Bluetooth beacons are helping the blind navigate London's Tube

London's Underground network can feel like a maze for even the most seasoned traveller, especially at rush hour when you're packed in with hordes of disgruntled commuters. The problem is only amplified for blind and partially sighted people, but a combination of Bluetooth beacons and smartphone app could make the experience less stressful. Wayfindr has been developed by Ustwo (yep, the folks behind the video game Monument Valley) and the Royal London Society for Blind People's (RLSB) Youth Forum to offer travellers audio-based directions and advice. A month-long trial at Pimlico station is now underway with 16 beacons tracking users' smartphones and activating descriptive notes. The information is basic, but could offer valuable guidance and, hopefully, confidence to blind and partially sighted people navigating the Underground independently.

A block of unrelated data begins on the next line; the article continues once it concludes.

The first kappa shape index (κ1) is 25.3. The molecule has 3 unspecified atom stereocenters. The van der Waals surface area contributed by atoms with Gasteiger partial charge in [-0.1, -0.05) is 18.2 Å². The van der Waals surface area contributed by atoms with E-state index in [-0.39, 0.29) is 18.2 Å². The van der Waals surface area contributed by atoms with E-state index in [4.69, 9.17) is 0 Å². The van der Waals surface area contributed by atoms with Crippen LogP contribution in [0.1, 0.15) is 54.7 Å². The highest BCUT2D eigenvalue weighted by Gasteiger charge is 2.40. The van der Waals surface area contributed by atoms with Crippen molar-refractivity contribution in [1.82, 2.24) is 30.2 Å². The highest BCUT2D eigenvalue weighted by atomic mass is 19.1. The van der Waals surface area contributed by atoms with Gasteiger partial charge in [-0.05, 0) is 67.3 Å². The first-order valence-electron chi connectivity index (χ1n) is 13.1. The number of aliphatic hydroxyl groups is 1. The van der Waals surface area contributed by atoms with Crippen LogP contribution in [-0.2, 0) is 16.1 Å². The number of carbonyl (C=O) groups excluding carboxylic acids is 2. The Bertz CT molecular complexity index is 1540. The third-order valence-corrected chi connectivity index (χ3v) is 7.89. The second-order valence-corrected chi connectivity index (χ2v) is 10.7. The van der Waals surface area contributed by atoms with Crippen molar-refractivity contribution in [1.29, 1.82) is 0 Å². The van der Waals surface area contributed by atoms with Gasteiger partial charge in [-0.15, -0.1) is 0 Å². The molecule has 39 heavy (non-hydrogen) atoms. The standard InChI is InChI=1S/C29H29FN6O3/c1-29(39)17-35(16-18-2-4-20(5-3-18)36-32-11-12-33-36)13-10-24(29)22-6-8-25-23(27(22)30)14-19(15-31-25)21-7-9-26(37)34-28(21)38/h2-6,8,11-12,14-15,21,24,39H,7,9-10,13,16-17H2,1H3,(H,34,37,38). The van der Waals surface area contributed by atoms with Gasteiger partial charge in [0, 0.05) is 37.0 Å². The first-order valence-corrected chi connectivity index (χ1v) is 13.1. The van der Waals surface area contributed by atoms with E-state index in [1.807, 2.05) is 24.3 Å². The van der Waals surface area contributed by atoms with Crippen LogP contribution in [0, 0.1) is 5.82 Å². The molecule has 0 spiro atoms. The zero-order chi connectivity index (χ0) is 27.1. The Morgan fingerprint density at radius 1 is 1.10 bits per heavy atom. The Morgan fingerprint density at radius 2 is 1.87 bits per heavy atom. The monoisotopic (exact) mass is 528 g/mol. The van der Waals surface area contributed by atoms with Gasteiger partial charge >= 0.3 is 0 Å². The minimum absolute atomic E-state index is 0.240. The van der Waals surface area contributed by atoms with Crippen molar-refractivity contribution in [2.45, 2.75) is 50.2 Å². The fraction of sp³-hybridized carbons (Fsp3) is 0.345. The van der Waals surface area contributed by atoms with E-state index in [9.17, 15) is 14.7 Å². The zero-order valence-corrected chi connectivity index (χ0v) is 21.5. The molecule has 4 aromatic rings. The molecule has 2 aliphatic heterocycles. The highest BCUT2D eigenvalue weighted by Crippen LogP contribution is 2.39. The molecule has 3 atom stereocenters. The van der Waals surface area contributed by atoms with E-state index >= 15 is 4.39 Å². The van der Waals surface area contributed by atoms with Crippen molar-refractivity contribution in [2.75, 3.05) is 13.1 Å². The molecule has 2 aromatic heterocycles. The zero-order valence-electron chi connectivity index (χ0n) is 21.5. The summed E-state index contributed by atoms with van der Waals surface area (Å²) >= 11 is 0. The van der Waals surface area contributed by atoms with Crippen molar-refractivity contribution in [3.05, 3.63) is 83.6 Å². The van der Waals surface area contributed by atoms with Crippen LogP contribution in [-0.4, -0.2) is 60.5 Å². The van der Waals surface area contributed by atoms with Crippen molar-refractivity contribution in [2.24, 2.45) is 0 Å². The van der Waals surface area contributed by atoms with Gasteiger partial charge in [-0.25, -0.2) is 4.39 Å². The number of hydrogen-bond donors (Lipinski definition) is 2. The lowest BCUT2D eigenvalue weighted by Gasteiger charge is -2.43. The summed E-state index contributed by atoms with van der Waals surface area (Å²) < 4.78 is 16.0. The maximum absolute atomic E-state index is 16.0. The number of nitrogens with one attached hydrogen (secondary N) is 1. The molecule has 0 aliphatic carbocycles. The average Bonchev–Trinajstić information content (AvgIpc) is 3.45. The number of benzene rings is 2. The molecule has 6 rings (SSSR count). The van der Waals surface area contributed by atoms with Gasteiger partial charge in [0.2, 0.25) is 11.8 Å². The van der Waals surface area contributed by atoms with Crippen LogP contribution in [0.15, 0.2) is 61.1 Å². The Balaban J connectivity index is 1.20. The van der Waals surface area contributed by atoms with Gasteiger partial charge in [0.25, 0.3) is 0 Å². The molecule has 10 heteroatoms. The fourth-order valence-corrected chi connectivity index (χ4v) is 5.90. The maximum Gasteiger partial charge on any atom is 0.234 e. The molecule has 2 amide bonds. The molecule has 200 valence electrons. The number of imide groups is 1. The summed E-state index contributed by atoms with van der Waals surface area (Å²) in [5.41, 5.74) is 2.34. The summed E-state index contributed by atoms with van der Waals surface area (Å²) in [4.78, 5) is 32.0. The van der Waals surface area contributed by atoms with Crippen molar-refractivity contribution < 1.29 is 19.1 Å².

Of course, on the Tube you need to stay alert, so the Wayfindr app is paired with bone conduction earphones that allow the wearer to listen to their surroundings simultaneously. It's a small trial for now, but Transport for London (TfL) says it could lead to further tests and shape how beacons are integrated into each station's physical architecture.